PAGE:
Did you know that dogs and cats are susceptible to developing diabetes?
Middle-aged female dogs and middle-aged male cats are most at risk for developing diabetes. The risk is even greater if they are overweight.
Here are the top five symptoms of diabetes in dogs and cats:
- Increased thirst. Drinking more water than usual is the most common early warning sign of diabetes in both dogs and cats.
- Increased urination. Your pet may ask to go out more frequently to urinate or may start to have accidents in the house. You may notice larger urine clumps in your cat’s litter box.
- Increased hunger. Your pet may seem hungry all the time and may start to show abnormal behaviors such as stealing food off the counter or getting into the garbage.
- Sudden weight loss. Despite eating well, your pet will lose weight because diabetes will prevent absorption of nutrients and will alter your pet’s metabolism.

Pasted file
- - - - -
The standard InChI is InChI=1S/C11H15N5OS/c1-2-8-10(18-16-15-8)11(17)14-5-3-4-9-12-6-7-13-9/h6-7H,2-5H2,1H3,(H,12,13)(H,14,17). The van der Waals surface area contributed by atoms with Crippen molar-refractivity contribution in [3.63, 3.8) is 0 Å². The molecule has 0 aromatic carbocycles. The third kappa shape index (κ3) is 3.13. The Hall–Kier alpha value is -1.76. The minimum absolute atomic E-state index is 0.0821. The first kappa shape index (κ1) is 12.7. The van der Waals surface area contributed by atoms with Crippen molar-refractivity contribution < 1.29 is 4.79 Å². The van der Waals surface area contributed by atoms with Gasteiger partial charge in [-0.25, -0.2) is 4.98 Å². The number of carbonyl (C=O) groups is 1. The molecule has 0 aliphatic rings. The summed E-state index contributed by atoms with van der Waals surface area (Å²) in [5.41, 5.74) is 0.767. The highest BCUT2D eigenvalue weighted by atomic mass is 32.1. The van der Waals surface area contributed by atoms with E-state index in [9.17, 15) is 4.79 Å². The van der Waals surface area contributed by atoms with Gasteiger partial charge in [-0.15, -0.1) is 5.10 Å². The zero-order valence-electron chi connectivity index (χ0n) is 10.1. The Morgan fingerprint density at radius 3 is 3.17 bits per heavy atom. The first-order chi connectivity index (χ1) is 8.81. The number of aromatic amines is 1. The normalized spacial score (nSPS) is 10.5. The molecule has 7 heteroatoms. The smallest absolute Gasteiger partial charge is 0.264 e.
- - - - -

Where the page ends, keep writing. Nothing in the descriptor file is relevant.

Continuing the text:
- Vomiting, weakness or severe lethargy. With prolonged, untreated diabetes, a dog or cat will develop a syndrome known as ketoacidosis. This is a life-threatening complication of diabetes and requires aggressive treatment in the veterinary hospital.
Diabetic dogs and cats can still lead normal lives, but will require insulin injections and special diets to control their diabetes.
The earlier the disease is diagnosed, the more favorable the long-term prognosis will be. Please schedule an appointment with your veterinarian as soon as possible if you notice any of these symptoms in your dog or cat.
Article written by Deborah Carlson, DVM, Pilchuck Veterinary Hospital
PVH offers comprehensive and 24/7 emergency care. Call 360.568.3113 for appointments (available seven days a week). Located in Snohomish.